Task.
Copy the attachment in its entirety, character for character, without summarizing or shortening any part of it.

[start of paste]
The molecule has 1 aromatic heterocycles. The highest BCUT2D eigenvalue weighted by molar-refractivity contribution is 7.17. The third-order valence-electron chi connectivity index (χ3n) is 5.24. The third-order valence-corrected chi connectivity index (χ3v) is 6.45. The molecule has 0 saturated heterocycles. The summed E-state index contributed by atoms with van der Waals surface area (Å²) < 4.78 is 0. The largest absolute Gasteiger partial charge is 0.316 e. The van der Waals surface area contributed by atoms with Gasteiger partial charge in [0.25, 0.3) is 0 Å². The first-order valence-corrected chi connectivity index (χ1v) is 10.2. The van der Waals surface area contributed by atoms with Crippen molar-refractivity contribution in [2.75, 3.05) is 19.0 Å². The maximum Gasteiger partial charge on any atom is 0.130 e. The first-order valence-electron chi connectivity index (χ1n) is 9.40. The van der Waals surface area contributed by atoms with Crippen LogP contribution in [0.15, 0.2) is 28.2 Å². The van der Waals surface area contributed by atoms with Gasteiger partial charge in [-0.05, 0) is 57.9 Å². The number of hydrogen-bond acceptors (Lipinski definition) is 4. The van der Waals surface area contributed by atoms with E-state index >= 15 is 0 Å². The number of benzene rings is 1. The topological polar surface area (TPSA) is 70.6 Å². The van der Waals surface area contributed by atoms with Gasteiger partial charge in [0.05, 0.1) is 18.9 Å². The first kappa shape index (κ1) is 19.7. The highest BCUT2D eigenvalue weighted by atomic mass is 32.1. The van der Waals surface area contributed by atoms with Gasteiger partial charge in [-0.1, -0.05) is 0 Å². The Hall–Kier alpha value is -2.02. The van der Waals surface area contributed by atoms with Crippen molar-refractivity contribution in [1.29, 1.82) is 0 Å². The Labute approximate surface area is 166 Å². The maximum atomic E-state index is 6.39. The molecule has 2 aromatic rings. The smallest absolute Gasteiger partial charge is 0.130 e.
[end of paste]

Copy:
The molecule has 1 aromatic heterocycles. The highest BCUT2D eigenvalue weighted by molar-refractivity contribution is 7.17. The third-order valence-electron chi connectivity index (χ3n) is 5.24. The third-order valence-corrected chi connectivity index (χ3v) is 6.45. The molecule has 0 saturated heterocycles. The summed E-state index contributed by atoms with van der Waals surface area (Å²) < 4.78 is 0. The largest absolute Gasteiger partial charge is 0.316 e. The van der Waals surface area contributed by atoms with Gasteiger partial charge in [0.25, 0.3) is 0 Å². The first-order valence-corrected chi connectivity index (χ1v) is 10.2. The van der Waals surface area contributed by atoms with Crippen molar-refractivity contribution in [2.75, 3.05) is 19.0 Å². The maximum Gasteiger partial charge on any atom is 0.130 e. The first-order valence-electron chi connectivity index (χ1n) is 9.40. The van der Waals surface area contributed by atoms with Crippen LogP contribution in [0.15, 0.2) is 28.2 Å². The van der Waals surface area contributed by atoms with Gasteiger partial charge in [-0.05, 0) is 57.9 Å². The number of hydrogen-bond acceptors (Lipinski definition) is 4. The van der Waals surface area contributed by atoms with E-state index >= 15 is 0 Å². The number of benzene rings is 1. The topological polar surface area (TPSA) is 70.6 Å². The van der Waals surface area contributed by atoms with Gasteiger partial charge in [0.05, 0.1) is 18.9 Å². The first kappa shape index (κ1) is 19.7. The highest BCUT2D eigenvalue weighted by atomic mass is 32.1. The van der Waals surface area contributed by atoms with Gasteiger partial charge in [-0.1, -0.05) is 0 Å². The Hall–Kier alpha value is -2.02. The van der Waals surface area contributed by atoms with Crippen molar-refractivity contribution in [1.29, 1.82) is 0 Å². The Labute approximate surface area is 166 Å². The maximum atomic E-state index is 6.39. The molecule has 2 aromatic rings. The smallest absolute Gasteiger partial charge is 0.130 e.